The not-so-Great Singapore Sale: Mainland shoppers say Hong Kong is better value
“We will never come here again to shop on purpose,” said Zhu, a 35-year-old businessman from Hangzhou. Visiting the city during the final days of the summer sale season in July, he bought a Loewe handbag for his wife, only to discover he could have paid less in Hong Kong.
Behind the mark-up: a strengthening exchange rate, rising labour costs and a sales tax mainland tourists do not encounter in neighbouring Hong Kong. A reduction in visitors from Asia’s largest economy contributed to a sales slide of as much as 4 per cent in Singapore’s annual shopping festival, according to the retailers’ association.
Visitors from China to Singapore dropped 27 per cent in the five months to May from a year earlier amid slower economic growth on the mainland and the impact of a new Chinese law that clamped down on cut-price shopping tours. Total tourist arrivals declined 1.7 per cent, according to the Singapore Tourism Board.
Singapore’s retailers, already facing growing regional competition, are under the most pressure since the Asian financial crisis, Singapore Retailers Association honorary treasurer Kesri Singh Kapur said.
“It is that grim,” Kapur said. “Both sides of consumption, which are the domestic customers and tourists, are not spending. I anticipate that at least for the next 12 months, the market will be sluggish.”
While Beijing’s anti-corruption campaign against extravagant spending by government officials and state-owned companies has also dampened spending on the mainland and in Hong Kong, retailers in Singapore are grappling with the threat of a broader decline in appeal.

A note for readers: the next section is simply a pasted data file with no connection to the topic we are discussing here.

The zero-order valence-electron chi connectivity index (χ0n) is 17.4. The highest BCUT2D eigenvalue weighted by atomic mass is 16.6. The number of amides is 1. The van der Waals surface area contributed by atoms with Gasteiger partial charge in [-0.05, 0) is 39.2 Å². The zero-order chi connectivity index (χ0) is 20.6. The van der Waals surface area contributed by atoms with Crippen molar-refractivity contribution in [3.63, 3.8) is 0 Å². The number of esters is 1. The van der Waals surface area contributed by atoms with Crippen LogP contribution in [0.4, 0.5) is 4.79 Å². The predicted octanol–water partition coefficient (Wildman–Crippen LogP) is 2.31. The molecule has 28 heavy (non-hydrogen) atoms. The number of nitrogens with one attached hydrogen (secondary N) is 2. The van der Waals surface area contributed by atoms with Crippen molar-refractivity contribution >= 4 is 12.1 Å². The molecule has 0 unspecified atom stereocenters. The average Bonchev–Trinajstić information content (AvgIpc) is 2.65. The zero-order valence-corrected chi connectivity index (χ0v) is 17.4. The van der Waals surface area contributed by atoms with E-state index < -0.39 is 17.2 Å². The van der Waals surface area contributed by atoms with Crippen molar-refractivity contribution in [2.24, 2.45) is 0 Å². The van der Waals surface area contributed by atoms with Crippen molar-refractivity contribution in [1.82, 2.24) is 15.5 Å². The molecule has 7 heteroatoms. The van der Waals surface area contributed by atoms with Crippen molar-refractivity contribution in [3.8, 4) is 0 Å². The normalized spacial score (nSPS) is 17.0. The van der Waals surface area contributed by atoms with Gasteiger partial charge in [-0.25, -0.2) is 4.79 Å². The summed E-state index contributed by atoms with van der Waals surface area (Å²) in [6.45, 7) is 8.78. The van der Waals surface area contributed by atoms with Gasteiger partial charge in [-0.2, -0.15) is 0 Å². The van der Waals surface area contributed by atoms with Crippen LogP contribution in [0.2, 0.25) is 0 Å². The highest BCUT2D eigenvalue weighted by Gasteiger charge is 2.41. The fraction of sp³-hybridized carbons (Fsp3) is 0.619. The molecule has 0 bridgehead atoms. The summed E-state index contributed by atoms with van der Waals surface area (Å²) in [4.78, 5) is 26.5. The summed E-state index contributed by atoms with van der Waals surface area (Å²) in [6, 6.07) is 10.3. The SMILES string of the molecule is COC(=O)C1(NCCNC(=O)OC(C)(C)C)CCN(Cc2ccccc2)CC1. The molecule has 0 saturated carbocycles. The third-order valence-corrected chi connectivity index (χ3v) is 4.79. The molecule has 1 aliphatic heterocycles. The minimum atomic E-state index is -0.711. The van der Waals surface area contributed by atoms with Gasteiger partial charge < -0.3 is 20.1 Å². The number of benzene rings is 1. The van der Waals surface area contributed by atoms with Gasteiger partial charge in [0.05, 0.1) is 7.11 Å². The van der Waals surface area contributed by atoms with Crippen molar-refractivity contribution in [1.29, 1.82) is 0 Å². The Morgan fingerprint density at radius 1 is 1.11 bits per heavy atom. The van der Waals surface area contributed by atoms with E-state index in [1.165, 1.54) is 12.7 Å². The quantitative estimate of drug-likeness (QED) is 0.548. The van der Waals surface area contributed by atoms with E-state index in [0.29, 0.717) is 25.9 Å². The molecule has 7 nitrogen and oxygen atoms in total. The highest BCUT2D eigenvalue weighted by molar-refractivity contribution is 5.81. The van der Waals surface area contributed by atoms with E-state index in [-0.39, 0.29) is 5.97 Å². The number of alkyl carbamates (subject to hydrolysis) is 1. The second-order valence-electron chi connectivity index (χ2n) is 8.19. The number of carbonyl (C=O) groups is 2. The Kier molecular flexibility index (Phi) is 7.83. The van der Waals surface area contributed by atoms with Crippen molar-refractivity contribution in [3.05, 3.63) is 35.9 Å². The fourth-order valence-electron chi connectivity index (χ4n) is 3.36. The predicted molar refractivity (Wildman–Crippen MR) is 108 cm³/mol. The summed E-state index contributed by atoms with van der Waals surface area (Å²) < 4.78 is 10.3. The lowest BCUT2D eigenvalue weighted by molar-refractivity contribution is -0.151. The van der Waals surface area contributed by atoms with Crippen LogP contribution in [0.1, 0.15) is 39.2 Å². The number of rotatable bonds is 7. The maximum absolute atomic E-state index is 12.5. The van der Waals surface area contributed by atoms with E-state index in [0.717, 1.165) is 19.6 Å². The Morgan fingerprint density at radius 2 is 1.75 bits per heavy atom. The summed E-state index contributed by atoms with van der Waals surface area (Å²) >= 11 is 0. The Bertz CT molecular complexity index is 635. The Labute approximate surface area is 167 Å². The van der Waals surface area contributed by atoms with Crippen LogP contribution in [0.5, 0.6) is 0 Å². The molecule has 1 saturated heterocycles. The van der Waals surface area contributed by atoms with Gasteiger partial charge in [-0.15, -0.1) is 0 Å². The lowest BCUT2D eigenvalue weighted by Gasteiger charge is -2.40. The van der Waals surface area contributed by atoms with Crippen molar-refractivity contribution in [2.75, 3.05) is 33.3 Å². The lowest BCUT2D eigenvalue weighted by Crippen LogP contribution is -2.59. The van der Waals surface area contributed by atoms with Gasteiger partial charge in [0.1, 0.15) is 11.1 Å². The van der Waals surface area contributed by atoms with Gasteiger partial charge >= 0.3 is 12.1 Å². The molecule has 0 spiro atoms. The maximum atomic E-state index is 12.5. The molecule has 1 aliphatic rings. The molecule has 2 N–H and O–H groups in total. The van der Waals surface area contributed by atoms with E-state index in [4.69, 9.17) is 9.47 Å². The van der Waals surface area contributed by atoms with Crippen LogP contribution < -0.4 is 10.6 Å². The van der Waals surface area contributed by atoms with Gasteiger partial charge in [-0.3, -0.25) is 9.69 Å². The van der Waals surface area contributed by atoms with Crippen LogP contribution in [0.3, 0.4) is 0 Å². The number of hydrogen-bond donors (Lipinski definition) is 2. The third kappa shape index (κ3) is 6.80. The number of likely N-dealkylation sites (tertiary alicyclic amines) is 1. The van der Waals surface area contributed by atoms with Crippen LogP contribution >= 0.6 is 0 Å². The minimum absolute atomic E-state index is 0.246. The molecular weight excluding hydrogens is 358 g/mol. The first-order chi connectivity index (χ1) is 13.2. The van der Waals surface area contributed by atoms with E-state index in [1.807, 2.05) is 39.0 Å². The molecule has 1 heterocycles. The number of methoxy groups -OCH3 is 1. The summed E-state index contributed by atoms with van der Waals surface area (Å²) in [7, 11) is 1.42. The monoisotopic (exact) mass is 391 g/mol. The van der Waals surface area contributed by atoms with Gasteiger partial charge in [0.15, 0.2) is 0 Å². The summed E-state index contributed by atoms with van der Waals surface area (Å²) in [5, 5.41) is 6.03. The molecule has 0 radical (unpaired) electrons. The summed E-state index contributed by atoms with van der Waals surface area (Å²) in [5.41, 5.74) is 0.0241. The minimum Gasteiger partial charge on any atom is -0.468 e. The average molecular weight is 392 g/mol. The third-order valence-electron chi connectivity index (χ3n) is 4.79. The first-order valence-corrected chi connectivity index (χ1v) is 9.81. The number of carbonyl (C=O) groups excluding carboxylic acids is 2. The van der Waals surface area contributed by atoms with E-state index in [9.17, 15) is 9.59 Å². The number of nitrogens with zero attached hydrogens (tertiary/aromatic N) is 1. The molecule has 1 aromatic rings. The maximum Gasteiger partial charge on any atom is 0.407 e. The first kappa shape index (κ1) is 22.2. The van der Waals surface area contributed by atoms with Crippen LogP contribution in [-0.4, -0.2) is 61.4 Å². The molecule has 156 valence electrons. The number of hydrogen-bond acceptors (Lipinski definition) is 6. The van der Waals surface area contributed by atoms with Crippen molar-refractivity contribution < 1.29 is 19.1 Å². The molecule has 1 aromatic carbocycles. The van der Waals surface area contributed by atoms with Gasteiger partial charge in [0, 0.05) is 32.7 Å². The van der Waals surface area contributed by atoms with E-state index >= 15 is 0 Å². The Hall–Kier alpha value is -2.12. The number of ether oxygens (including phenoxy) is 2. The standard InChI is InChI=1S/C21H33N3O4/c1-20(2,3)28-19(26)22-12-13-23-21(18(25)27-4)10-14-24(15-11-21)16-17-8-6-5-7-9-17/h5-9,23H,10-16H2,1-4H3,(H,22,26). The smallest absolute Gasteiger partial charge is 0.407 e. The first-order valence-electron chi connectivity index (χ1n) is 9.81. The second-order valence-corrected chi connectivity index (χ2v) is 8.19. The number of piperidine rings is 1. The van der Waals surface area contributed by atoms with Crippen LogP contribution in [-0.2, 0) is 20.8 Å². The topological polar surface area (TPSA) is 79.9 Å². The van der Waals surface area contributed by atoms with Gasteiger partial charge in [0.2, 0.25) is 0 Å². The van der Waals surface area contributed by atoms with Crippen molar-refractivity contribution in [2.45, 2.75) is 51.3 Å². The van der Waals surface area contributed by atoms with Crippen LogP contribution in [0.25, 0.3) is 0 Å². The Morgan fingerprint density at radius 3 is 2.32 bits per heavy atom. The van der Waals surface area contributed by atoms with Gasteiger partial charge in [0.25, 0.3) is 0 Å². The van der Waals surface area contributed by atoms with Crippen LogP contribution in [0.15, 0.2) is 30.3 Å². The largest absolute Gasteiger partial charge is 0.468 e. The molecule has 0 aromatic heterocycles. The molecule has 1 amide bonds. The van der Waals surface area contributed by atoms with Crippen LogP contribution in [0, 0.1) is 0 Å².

Singapore’s average retail sales growth dwindled to less than 1 per cent in the two years to May, according to government data that excludes motor vehicles. In Hong Kong, the average was 6.9 per cent in the 24 months to June.
Singapore has seen its currency strengthen about 3 per cent against mainland China’s yuan in the past year, the most after the Korean won among major Asian currencies. The Hong Kong dollar has gained 0.9 per cent.
“If we change our renminbi to Hong Kong dollar, it seems like we have a huge amount of money. With Singapore dollar, you just feel like it is a little money,” Zhu said as he walked empty handed out of the Paragon mall on Orchard Road with his family. Singapore retail goods are about 10 per cent more expensive than in Hong Kong, he said.
Singapore imposes a 7 per cent goods and services tax. While tourists can claim back part of that on departure, “there is still a differential of 2 to 3 per cent“, said Kapur, who is also Asia head of Dubai-based Al-Futtaim Group, the operator of retail chains such as Royal Sporting House, Marks & Spencer and Robinsons department store in Singapore.
International tourists including those from China, Indonesia and India account for at least 20 per cent of Singapore retail sales, with Chinese accounting for about half of that, Kapur estimates.
Tourism Board data show Chinese visitors spent S$800 million (HK$4.97 billion) in Singapore in the first quarter, of which almost half was on shopping.
Retail brands have expanded into other markets in China, Indonesia and Malaysia, making Singapore a less unique shopping destination, said Kapur.
“Singapore had this aura and advantage of being slightly different from its neighbours” five or 10 years back, he said. “Yes we have a great Orchard Road, we have a great environment where people can walk and shop, but availability of brands has come at parity now.”